By LAUREN S. BARR and KATIE MOEN For The Westfield Leader
WESTFIELD — Roosevelt Intermediate School art teacher Frank Thompson has been charged with possession of a Controlled Dangerous Substance (fentanyl), a crime of the third degree; possession of drug paraphernalia and endangering the welfare of children after a November incident which occurred in his classroom.
According to a statement by Westfield Police Chief Christopher Battiloro on November 29, 2022, at approximately 9:06 a.m., the Westfield Police Department received a report from Roosevelt School’s Resource Officer, Fortunato Riga, of an unconscious teacher in a second-floor classroom. He was alerted to the situation by a school administrator, who was requesting his assistance on scene.
Officer Riga arrived to find Thompson unconscious and unresponsive on the classroom floor. Thompson was discovered and observed in distress by students and was actively being treated by a school nurse.
Officer Riga perceptively observed signs indicative of a drug overdose. He deployed and administered the Naloxone Hydrochloride (or “Narcan”) he carries on his person, which resulted in Thompson showing marked signs of improvement.
Following an investigation of this incident, a quantity of a suspected controlled dangerous substance and various items of drug paraphernalia were located in a closet in the classroom. Thompson was charged on January 5, 2023.
According to the chief, all Westfield Police officers, including school resource officers, have been issued and are equipped with “Narcan.” They administered it to suspected drug overdose victims 13 times in 2022.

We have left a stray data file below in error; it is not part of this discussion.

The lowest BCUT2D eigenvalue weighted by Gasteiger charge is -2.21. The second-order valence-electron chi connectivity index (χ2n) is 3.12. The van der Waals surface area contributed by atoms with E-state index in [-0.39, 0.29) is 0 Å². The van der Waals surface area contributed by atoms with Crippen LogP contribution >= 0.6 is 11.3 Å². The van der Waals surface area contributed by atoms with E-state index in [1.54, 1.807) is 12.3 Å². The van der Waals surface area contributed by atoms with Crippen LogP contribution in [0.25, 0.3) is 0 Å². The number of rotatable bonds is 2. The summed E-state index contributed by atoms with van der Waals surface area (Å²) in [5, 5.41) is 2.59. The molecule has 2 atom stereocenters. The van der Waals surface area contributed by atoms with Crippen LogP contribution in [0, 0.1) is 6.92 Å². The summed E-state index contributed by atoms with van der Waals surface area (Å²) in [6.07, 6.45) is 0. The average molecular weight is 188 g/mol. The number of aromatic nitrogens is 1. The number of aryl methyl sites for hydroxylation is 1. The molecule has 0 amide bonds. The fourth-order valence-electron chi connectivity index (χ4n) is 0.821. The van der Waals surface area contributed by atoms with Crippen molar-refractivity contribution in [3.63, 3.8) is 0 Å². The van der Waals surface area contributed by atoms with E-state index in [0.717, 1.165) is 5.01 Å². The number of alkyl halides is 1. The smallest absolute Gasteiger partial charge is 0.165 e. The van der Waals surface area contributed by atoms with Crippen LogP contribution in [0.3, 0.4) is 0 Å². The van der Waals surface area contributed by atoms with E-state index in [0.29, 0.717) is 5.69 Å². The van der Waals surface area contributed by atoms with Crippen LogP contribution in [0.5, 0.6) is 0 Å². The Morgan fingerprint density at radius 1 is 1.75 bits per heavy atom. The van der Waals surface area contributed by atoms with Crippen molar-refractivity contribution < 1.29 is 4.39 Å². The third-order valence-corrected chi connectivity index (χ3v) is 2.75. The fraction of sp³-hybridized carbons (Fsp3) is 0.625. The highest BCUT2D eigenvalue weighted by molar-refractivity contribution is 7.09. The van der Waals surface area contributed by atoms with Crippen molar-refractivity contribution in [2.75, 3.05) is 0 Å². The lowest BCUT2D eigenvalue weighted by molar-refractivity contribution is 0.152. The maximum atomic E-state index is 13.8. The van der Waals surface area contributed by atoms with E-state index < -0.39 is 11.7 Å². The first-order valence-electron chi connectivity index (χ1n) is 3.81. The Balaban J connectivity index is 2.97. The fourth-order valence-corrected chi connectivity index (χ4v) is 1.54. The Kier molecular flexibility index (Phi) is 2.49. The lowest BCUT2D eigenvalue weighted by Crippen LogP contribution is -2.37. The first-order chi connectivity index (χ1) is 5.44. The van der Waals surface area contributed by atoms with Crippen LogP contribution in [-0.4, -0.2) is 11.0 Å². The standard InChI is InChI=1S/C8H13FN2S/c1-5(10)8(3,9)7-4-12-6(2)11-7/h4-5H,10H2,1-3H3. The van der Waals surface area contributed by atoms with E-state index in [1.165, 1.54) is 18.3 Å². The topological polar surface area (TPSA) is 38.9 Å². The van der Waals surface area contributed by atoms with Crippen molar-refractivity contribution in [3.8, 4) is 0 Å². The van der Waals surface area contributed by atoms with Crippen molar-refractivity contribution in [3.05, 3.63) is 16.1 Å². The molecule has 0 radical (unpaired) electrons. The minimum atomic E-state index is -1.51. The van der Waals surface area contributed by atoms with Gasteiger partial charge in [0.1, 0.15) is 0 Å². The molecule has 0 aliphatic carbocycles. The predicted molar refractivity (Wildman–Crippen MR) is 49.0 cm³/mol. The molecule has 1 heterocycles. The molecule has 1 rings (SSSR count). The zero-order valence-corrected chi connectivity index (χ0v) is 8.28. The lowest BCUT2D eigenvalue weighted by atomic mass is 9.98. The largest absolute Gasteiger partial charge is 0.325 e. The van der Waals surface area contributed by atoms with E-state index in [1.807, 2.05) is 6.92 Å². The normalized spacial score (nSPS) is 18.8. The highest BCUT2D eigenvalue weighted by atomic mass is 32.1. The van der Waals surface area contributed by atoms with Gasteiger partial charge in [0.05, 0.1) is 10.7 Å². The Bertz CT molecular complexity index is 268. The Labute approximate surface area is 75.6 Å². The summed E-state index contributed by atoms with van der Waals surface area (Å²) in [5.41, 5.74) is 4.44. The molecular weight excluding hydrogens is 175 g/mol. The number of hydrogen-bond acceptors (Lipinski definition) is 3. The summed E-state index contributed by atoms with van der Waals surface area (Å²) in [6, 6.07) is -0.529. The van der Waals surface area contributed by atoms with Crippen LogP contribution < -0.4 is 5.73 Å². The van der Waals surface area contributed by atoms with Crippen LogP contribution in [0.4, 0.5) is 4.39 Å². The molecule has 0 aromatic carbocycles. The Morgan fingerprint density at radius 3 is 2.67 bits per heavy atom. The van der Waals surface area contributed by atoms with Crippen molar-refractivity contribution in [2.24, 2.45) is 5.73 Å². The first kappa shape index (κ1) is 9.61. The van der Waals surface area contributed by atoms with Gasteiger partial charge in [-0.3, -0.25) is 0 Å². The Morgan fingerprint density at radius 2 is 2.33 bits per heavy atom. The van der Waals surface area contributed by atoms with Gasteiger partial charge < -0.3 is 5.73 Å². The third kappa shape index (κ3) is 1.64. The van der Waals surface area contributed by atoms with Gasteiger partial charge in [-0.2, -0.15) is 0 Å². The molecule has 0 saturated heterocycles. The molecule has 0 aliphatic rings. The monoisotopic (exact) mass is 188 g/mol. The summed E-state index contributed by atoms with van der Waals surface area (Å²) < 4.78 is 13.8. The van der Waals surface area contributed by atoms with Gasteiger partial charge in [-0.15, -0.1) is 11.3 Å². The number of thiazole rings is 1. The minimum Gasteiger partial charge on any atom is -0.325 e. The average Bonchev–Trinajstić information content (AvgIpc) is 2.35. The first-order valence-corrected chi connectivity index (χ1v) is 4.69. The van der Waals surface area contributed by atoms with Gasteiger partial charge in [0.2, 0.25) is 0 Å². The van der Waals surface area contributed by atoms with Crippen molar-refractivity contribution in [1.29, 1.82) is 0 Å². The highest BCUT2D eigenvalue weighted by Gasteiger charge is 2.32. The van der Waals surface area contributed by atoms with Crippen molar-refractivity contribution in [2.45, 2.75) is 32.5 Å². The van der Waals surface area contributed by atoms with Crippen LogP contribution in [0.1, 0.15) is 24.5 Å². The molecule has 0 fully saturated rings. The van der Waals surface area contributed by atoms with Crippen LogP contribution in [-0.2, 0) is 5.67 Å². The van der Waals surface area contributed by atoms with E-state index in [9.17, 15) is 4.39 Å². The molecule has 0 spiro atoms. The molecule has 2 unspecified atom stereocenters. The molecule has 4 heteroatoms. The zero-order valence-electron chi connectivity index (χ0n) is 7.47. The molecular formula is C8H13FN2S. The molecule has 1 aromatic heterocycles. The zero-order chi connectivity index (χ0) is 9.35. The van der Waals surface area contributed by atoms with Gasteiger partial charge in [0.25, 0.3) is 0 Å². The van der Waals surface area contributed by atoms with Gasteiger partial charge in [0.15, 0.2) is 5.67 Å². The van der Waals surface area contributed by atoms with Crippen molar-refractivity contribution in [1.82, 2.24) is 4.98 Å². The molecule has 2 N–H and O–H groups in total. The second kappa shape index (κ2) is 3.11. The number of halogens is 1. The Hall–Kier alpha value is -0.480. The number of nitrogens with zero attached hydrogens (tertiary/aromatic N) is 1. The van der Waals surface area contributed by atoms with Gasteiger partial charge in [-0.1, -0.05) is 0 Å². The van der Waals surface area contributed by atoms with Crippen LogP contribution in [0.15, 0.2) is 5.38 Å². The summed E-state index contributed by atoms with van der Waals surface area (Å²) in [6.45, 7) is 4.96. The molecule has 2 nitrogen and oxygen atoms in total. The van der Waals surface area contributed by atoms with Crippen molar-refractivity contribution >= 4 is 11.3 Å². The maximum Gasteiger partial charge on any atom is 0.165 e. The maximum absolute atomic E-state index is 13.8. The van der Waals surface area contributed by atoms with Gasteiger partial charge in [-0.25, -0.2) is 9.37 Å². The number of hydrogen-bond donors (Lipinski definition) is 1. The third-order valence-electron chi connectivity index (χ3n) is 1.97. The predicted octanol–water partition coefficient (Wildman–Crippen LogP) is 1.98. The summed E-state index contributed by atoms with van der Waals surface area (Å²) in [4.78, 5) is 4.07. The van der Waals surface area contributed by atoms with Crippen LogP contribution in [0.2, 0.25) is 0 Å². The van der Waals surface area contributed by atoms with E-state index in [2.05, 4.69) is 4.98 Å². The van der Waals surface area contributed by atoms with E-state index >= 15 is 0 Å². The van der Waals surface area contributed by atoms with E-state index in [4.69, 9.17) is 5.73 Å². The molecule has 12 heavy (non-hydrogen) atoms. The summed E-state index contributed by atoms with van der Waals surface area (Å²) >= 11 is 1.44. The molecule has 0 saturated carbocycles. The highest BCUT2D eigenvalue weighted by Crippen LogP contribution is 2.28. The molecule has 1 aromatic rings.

“The Westfield Police Department continues to prioritize its ongoing partnership with the Westfield Public School System to ensure it has the safety and security resources it needs on a daily basis,” said Chief Battiloro. “In this case, the swift actions of Officer Riga, who is on-site at Roosevelt Intermediate each school day, proved instrumental in maintaining the safety of the students and administering potentially life-saving measures to Mr. Thompson.”
“While the Westfield Public School District cannot comment on personnel matters which are confidential, we will maintain a continued focus on student and staff safety and on preserving the integrity of the classroom learning environment,” said Superintendent Raymond González, Ed.D. “We are grateful for our strong partnership with the Westfield Police Department.”
Following the incident, the art room was closed for a number of days. Principal Brian Gechtman sent an email to parents several days after the incident to let them know that a former teacher, Mrs. Goldstein, would be returning to teach sixth-, seventh- and eighth-grade art classes effective immediately.
The email offered little information about the incident other than to label it as a “medical emergency experienced by one of our staff members.” It went on to note that “although the length of Mrs. Goldstein’s assignment is unknown at this time, we are excited for her to join us.” The email also disclosed that all art classes would need to be temporarily relocated, and asked that parents “respect the privacy of the staff member.”
Thompson has been served with a complaint-summons through his attorney and is scheduled to present himself to Central Judicial Processing on Wednesday, February 1.
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